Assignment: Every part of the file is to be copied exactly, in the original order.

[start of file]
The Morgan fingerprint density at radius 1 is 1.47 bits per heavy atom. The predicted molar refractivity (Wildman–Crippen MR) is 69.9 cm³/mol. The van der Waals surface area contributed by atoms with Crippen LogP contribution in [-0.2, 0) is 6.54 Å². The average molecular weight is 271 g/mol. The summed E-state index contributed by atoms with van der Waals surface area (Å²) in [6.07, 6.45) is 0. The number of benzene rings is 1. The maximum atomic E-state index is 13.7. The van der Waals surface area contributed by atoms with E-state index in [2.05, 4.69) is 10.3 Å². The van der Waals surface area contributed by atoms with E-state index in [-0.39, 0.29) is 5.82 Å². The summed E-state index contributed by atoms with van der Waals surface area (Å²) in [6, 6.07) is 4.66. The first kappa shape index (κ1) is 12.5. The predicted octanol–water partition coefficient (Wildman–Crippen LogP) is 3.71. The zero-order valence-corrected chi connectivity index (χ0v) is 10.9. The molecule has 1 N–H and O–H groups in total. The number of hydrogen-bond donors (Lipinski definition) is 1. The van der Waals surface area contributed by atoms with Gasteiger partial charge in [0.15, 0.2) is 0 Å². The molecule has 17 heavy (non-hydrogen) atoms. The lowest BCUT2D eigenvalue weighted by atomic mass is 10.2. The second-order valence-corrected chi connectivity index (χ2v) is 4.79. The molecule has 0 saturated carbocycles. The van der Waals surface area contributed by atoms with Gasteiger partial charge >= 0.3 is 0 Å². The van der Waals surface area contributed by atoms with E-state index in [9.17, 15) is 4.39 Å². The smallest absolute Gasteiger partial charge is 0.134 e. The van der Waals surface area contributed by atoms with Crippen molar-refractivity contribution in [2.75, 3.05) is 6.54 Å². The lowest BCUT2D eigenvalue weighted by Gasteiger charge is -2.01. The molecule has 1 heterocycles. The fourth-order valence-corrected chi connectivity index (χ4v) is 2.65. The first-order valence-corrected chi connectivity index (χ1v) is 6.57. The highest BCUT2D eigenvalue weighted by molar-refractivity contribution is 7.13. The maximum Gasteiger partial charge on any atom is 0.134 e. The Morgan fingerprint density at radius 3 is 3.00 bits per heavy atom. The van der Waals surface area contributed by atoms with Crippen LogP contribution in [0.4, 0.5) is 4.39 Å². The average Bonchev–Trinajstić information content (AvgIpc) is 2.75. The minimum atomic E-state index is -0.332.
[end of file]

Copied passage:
The Morgan fingerprint density at radius 1 is 1.47 bits per heavy atom. The predicted molar refractivity (Wildman–Crippen MR) is 69.9 cm³/mol. The van der Waals surface area contributed by atoms with Crippen LogP contribution in [-0.2, 0) is 6.54 Å². The average molecular weight is 271 g/mol. The summed E-state index contributed by atoms with van der Waals surface area (Å²) in [6.07, 6.45) is 0. The number of benzene rings is 1. The maximum atomic E-state index is 13.7. The van der Waals surface area contributed by atoms with E-state index in [2.05, 4.69) is 10.3 Å². The van der Waals surface area contributed by atoms with E-state index in [-0.39, 0.29) is 5.82 Å². The summed E-state index contributed by atoms with van der Waals surface area (Å²) in [6, 6.07) is 4.66. The first kappa shape index (κ1) is 12.5. The predicted octanol–water partition coefficient (Wildman–Crippen LogP) is 3.71. The zero-order valence-corrected chi connectivity index (χ0v) is 10.9. The molecule has 1 N–H and O–H groups in total. The number of hydrogen-bond donors (Lipinski definition) is 1. The van der Waals surface area contributed by atoms with Gasteiger partial charge in [0.15, 0.2) is 0 Å². The molecule has 17 heavy (non-hydrogen) atoms. The lowest BCUT2D eigenvalue weighted by atomic mass is 10.2. The second-order valence-corrected chi connectivity index (χ2v) is 4.79. The molecule has 0 saturated carbocycles. The van der Waals surface area contributed by atoms with Gasteiger partial charge >= 0.3 is 0 Å². The van der Waals surface area contributed by atoms with E-state index in [9.17, 15) is 4.39 Å². The smallest absolute Gasteiger partial charge is 0.134 e. The van der Waals surface area contributed by atoms with Crippen molar-refractivity contribution in [2.75, 3.05) is 6.54 Å². The lowest BCUT2D eigenvalue weighted by Gasteiger charge is -2.01. The molecule has 1 heterocycles. The fourth-order valence-corrected chi connectivity index (χ4v) is 2.65. The first-order valence-corrected chi connectivity index (χ1v) is 6.57. The highest BCUT2D eigenvalue weighted by molar-refractivity contribution is 7.13. The maximum Gasteiger partial charge on any atom is 0.134 e. The Morgan fingerprint density at radius 3 is 3.00 bits per heavy atom. The van der Waals surface area contributed by atoms with Crippen LogP contribution in [0.4, 0.5) is 4.39 Å². The average Bonchev–Trinajstić information content (AvgIpc) is 2.75. The minimum atomic E-state index is -0.332.